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Unformatted text preview: York and unite the houses of Lancaster and York. The Wars of the Roses are over. Features: Language – the power of persuasion –has been Richard’s greatest weapon through the play. Here, however, it lets him down. It is Richmond who makes the more powerful address to his army, appealing to their higher sentiments. Richard tries to motivate them through xenophobia (fear of foreigners), not by any emphasis on his own right to the throne. The symbol of the sun began the play (‘Now is the winter of our discontent/ Made glorious summer by this sun of York’) and its failure to shine on the morning of the battle is symbolic of the fall of the Yorkist dynasty, despite Richard’s attempt to discount it. It is a requirement of a play which is a tragedy that the main character should show some redeeming qualities before he dies. The description of Richard’s fighting by Catesby follows this pattern, but it is noticeable that no fine words are spoken over Richard’s dead body, as is usually the case (cf. Mark Antony, in ‘Julius Caesar’, describing Brutus as ‘the noblest Roman of them all’). Questions: 1. How does Richmond describe Richard? 3 2. Why will Stanley’s son not be killed?...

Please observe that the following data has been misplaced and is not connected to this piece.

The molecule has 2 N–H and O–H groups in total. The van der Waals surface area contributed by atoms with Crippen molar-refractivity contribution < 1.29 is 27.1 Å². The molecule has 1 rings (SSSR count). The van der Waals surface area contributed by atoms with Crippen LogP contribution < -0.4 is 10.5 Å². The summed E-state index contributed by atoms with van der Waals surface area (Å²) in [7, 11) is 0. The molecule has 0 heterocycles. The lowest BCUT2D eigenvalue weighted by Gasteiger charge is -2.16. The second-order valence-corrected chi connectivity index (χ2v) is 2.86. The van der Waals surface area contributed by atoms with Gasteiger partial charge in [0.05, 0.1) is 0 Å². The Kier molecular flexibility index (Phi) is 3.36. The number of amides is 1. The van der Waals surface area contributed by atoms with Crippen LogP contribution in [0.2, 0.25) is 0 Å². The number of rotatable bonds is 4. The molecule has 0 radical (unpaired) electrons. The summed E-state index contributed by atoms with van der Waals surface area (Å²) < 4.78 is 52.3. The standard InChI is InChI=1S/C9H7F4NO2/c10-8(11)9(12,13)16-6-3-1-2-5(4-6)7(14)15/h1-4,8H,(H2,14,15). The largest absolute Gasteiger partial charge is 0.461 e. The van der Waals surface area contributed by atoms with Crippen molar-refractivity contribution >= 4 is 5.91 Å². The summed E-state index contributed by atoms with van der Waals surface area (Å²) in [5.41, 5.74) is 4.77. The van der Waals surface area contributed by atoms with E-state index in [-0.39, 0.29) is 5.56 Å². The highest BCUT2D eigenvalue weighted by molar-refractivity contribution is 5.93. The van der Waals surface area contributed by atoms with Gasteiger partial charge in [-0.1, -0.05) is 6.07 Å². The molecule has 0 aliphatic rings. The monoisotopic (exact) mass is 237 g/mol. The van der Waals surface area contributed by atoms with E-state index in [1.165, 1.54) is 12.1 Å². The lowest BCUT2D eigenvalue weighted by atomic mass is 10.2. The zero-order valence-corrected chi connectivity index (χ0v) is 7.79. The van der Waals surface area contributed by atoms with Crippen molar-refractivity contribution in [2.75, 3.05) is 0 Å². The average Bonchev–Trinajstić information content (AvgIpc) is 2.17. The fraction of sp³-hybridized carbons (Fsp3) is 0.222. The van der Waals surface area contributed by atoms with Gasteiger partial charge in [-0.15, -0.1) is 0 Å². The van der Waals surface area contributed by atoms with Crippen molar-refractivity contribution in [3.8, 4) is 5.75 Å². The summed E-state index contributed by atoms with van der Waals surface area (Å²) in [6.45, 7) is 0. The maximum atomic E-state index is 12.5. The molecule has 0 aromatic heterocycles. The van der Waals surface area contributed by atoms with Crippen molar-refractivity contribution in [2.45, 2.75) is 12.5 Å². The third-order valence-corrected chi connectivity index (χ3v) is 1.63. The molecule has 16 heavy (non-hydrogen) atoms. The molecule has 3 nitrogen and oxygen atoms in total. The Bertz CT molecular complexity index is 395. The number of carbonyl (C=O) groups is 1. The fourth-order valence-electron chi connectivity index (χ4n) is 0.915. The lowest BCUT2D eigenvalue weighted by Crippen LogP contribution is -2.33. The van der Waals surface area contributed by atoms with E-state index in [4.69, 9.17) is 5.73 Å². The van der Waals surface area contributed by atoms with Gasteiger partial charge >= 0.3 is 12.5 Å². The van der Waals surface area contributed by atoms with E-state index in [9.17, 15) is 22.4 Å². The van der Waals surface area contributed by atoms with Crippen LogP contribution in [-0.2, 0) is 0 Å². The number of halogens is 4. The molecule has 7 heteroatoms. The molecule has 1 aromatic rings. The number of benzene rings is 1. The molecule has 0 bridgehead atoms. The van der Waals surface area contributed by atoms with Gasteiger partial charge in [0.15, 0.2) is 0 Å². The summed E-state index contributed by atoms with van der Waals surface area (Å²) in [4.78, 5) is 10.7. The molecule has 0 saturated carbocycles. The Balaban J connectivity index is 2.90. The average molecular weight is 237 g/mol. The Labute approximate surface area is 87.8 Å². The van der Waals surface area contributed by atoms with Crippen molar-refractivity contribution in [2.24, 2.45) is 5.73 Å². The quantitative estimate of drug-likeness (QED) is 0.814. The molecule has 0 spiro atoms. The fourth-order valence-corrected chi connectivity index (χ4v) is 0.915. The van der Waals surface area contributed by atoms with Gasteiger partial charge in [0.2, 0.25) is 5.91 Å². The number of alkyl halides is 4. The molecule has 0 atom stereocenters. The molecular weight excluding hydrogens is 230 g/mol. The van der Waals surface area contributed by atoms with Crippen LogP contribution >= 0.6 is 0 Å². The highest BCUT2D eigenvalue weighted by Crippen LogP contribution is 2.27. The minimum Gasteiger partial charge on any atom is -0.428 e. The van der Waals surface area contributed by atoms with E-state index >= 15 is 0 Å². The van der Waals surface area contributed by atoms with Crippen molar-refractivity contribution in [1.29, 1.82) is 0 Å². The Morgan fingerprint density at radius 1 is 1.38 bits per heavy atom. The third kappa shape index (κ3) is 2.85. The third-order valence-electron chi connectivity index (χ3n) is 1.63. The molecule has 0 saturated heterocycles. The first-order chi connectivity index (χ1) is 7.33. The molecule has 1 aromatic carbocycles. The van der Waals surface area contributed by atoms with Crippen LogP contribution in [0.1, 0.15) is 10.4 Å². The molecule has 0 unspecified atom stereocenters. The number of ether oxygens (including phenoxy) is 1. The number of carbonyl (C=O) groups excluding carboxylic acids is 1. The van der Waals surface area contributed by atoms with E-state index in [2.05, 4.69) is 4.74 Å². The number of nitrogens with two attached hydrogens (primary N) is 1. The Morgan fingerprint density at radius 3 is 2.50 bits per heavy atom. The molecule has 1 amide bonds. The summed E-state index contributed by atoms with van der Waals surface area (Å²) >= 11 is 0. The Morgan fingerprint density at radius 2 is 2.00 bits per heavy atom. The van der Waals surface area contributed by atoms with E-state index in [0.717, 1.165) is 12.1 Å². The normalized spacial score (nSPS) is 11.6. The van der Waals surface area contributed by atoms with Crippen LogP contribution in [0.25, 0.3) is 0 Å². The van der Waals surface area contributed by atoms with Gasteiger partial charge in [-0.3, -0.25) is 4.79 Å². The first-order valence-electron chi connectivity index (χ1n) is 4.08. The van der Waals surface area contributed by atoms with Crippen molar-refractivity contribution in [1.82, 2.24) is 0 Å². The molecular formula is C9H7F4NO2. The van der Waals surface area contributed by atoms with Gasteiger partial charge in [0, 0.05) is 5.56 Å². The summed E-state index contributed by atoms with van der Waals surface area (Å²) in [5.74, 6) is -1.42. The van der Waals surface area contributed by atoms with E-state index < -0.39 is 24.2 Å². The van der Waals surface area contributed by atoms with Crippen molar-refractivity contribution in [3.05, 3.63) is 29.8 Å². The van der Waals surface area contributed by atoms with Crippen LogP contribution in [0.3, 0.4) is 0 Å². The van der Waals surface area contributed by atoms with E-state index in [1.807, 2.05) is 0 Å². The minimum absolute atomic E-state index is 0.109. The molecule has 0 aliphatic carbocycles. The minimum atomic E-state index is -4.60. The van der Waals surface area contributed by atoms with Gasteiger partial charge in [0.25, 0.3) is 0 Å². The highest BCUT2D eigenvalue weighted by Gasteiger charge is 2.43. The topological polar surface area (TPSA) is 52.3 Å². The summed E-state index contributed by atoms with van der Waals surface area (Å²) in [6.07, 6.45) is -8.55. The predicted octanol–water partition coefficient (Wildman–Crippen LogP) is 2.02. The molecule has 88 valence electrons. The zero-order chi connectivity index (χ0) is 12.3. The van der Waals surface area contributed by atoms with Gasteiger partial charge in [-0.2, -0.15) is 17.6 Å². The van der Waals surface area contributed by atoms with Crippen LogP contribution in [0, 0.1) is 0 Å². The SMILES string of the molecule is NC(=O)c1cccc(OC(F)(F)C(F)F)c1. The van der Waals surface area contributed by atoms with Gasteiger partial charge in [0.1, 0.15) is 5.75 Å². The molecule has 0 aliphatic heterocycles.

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This document was uploaded on 02/27/2014.
- Spring '14